Posts Tagged ‘statistics’

9% of 11-year old boys can’t read! So what?

December 17, 2010 1 comment

You can tell that news is sparse on the ground – unlike the snow. The newspapers have already done a blanket coverage on the snow and how the UK again skidded to a halt, so they can’t do that one again. Instead, the press is trumpeting on about how terrible it is that 9% of boys can’t read properly when they leave primary school.

Apparently BBC Radio 4 asked the Department of Education for the number of children who failed to reach level 2 reading age, the standard expected for seven-year olds, and found out that around 18000 boys aged 11 had a reading age of seven or less. This was in contrast to other statistics that have shown a steady rise in standards – with children achieving the expected minimum level 4 having gone up from 49% of children to 81% in the last 15 years.

Seemingly, even worse, in some areas – for example Nottingham – 15% of boys failed to get past the level 2 reading level.

The problem with all this isn’t the statistic but the lack of context. When reporting information (whether for competitive intelligence, general business or marketing research, or whatever) it is essential to include the context. A figure on its own is meaningless. In fact, those figures for Nottingham could be brilliant – if five years ago, 30% of boys had failed to get past the level 2 reading level. It would mean that the numbers of children failing had halved. Conversely if the number had gone up from 5% then this would be a massive indictment against the teaching profession who were failing to motivate and educate their pupils.

In fact, the original story from the BBC does give some context.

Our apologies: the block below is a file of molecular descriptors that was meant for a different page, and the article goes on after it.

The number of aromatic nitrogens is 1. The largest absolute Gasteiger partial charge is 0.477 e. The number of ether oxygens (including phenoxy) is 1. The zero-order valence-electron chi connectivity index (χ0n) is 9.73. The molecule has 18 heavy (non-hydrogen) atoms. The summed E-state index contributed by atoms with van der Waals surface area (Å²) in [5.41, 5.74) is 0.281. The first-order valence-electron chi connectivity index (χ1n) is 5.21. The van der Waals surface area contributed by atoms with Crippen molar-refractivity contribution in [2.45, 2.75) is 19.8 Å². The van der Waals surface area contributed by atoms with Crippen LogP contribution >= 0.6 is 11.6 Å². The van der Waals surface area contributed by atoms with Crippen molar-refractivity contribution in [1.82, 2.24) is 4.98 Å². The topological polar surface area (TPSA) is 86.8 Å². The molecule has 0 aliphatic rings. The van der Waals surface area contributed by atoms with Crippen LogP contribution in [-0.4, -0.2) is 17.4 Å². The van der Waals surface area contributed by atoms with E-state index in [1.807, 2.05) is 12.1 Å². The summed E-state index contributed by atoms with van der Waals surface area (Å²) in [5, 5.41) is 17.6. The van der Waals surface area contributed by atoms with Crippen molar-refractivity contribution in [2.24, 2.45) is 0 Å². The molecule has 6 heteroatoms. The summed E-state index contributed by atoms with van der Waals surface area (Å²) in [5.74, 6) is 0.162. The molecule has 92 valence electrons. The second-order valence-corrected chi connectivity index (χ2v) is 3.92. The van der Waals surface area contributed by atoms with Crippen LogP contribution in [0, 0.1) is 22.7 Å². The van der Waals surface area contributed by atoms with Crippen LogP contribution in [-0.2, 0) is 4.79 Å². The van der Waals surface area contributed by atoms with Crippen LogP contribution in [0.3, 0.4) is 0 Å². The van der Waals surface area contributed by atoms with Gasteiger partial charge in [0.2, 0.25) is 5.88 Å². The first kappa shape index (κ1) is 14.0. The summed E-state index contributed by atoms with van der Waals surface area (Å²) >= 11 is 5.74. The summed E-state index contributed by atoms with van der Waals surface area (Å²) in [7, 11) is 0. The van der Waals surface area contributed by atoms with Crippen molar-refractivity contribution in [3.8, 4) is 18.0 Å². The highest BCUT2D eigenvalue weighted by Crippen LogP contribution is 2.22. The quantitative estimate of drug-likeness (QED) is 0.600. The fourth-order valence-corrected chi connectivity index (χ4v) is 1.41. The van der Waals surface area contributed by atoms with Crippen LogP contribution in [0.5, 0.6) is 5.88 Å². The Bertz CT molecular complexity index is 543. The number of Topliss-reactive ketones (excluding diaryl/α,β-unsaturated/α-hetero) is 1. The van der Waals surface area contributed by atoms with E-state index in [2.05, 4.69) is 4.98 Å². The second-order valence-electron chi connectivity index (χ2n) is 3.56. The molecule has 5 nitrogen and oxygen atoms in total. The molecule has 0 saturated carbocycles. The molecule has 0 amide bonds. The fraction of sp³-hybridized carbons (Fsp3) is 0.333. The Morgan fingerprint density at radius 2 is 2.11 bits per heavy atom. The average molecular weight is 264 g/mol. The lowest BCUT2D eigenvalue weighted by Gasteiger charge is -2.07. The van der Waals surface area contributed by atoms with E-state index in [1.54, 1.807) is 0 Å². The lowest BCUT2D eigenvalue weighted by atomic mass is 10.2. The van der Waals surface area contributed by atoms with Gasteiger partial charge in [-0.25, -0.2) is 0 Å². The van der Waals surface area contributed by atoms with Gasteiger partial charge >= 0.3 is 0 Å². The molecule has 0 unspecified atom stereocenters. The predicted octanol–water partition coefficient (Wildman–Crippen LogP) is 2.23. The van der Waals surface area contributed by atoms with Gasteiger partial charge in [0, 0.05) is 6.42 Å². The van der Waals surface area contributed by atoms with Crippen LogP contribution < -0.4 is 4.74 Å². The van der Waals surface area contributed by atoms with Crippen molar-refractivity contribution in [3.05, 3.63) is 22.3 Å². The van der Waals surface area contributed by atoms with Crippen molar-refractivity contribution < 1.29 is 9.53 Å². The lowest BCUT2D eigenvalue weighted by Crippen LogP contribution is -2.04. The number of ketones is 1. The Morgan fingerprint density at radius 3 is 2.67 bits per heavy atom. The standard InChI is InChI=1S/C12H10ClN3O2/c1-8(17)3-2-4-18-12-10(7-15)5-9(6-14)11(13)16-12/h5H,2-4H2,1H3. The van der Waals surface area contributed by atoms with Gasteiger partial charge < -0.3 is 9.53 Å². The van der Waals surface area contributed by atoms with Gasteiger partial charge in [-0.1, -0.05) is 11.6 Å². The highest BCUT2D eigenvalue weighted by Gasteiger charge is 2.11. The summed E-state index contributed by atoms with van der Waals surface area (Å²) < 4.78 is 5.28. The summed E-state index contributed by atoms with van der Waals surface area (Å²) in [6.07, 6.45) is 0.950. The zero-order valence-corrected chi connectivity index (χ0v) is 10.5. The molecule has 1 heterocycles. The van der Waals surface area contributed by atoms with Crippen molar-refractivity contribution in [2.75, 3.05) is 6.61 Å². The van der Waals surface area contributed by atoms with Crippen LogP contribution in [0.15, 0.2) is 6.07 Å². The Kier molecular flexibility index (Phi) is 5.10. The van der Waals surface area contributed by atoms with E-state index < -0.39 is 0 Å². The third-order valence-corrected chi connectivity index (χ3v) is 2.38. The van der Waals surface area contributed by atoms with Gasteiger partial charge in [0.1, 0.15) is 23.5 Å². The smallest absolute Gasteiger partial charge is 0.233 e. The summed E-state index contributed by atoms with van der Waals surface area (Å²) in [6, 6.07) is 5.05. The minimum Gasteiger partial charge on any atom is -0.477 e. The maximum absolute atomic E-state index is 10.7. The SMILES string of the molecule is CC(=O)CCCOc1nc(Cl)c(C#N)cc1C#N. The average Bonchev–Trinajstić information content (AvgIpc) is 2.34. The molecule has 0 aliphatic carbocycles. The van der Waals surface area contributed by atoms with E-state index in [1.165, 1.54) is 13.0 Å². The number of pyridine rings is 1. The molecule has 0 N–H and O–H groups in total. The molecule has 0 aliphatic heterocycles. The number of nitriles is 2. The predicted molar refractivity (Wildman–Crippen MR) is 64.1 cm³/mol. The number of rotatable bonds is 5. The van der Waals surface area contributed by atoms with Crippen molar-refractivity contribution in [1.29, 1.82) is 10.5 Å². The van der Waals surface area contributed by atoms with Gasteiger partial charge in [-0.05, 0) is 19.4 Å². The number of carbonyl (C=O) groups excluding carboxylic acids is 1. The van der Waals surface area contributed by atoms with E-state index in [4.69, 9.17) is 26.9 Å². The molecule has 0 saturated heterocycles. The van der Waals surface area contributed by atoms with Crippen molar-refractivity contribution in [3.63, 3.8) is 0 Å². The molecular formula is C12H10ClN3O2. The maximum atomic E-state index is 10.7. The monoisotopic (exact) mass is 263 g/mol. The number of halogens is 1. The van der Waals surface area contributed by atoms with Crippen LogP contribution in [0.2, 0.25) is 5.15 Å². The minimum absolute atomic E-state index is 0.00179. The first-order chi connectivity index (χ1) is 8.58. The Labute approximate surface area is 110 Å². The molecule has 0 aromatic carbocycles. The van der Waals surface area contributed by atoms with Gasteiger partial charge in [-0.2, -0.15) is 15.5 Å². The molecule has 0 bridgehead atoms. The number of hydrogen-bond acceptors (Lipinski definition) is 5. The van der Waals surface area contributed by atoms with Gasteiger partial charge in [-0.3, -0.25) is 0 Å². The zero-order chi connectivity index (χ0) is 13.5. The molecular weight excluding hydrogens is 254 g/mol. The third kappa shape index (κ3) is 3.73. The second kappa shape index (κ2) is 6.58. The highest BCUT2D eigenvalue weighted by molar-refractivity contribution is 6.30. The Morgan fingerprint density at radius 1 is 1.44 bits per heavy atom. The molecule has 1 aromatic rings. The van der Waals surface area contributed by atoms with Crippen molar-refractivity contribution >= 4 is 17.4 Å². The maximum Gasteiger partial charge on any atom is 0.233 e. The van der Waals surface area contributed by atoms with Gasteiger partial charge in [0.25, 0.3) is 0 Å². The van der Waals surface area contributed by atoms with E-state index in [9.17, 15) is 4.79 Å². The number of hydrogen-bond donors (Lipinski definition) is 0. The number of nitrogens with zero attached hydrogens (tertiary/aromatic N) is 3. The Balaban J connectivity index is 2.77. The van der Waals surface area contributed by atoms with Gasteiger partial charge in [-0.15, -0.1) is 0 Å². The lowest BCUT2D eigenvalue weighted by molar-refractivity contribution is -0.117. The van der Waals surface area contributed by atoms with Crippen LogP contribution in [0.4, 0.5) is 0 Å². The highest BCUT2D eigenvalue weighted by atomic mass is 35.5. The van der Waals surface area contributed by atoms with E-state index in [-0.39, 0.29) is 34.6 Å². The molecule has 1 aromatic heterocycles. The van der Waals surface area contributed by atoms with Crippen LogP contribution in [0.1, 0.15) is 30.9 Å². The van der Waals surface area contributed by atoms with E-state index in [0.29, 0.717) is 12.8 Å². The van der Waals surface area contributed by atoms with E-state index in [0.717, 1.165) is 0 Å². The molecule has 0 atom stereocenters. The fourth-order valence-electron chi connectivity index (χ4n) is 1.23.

In 1995, the proportion of 11-year-olds getting Level 2 or below in English – the standard expected of a seven-year-old – was 7%. In 2010, it had fallen only to 5%.

The figures show the problem is worse for boys. Overall in England, 9% of them – about 18,000 – achieved a maximum of level 2 in reading.

This shows that in fact, performance has improved overall, with underachievers falling from 7% in 1995 to 5% of all children now. However without a longer-term trend it is impossible to put much value into the statistics – especially as other research reported by the BBC looking at seven year olds showed that children with special educational needs, and from deprived homes (meaning that they were entitled to free school meals), were the worst performers. A third (33.6%) of seven years olds on free school meals failed to reach the requisite level 2 in writing and 29.3% failed to reach this level for reading. In contrast, the children who did not receive free school meals did much better – only 12.1% failed to reach the required level for reading, and 15.5% for writing.

I’m actually surprised that some mathematically-challenged journalist hasn’t picked up on these figures and claimed that providing free school meals results in children under-performing at school. In reality, all the figures show is that such children have barriers to learning that schools have to try to overcome. This may be because the children are under-stimulated at home (and so start at a lower level than their peers), come from homes where English is not spoken by the parents or are of lower intelligence overall. (In fact, intelligence tends to fall on a normal curve. If 10% of children outperform – and have a reading age 3 years ahead of the norm, you can expect that a further 10% will have a reading age 3 years less than the norm).